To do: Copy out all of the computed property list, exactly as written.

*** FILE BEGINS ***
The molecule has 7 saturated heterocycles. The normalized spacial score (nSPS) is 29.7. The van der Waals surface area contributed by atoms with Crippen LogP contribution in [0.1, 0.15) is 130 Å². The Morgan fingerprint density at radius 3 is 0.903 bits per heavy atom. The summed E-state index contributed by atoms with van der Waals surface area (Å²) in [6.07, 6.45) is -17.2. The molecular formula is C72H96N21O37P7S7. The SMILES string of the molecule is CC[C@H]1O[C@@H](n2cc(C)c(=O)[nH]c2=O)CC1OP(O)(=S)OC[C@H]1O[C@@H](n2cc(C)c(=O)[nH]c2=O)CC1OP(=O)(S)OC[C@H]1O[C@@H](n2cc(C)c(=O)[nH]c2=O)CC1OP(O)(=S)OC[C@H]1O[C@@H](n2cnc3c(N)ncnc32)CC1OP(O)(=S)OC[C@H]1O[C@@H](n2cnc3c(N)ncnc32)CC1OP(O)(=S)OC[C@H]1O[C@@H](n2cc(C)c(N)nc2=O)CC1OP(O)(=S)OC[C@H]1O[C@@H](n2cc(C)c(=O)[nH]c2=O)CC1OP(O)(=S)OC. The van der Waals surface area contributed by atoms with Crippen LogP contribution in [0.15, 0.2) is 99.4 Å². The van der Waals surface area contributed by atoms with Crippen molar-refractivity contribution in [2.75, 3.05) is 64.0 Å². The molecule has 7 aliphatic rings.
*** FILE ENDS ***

The molecule has 7 saturated heterocycles. The normalized spacial score (nSPS) is 29.7. The van der Waals surface area contributed by atoms with Crippen LogP contribution in [0.1, 0.15) is 130 Å². The Morgan fingerprint density at radius 3 is 0.903 bits per heavy atom. The summed E-state index contributed by atoms with van der Waals surface area (Å²) in [6.07, 6.45) is -17.2. The molecular formula is C72H96N21O37P7S7. The SMILES string of the molecule is CC[C@H]1O[C@@H](n2cc(C)c(=O)[nH]c2=O)CC1OP(O)(=S)OC[C@H]1O[C@@H](n2cc(C)c(=O)[nH]c2=O)CC1OP(=O)(S)OC[C@H]1O[C@@H](n2cc(C)c(=O)[nH]c2=O)CC1OP(O)(=S)OC[C@H]1O[C@@H](n2cnc3c(N)ncnc32)CC1OP(O)(=S)OC[C@H]1O[C@@H](n2cnc3c(N)ncnc32)CC1OP(O)(=S)OC[C@H]1O[C@@H](n2cc(C)c(N)nc2=O)CC1OP(O)(=S)OC[C@H]1O[C@@H](n2cc(C)c(=O)[nH]c2=O)CC1OP(O)(=S)OC. The van der Waals surface area contributed by atoms with Crippen LogP contribution in [0.15, 0.2) is 99.4 Å². The van der Waals surface area contributed by atoms with Crippen molar-refractivity contribution in [2.75, 3.05) is 64.0 Å². The molecule has 7 aliphatic rings.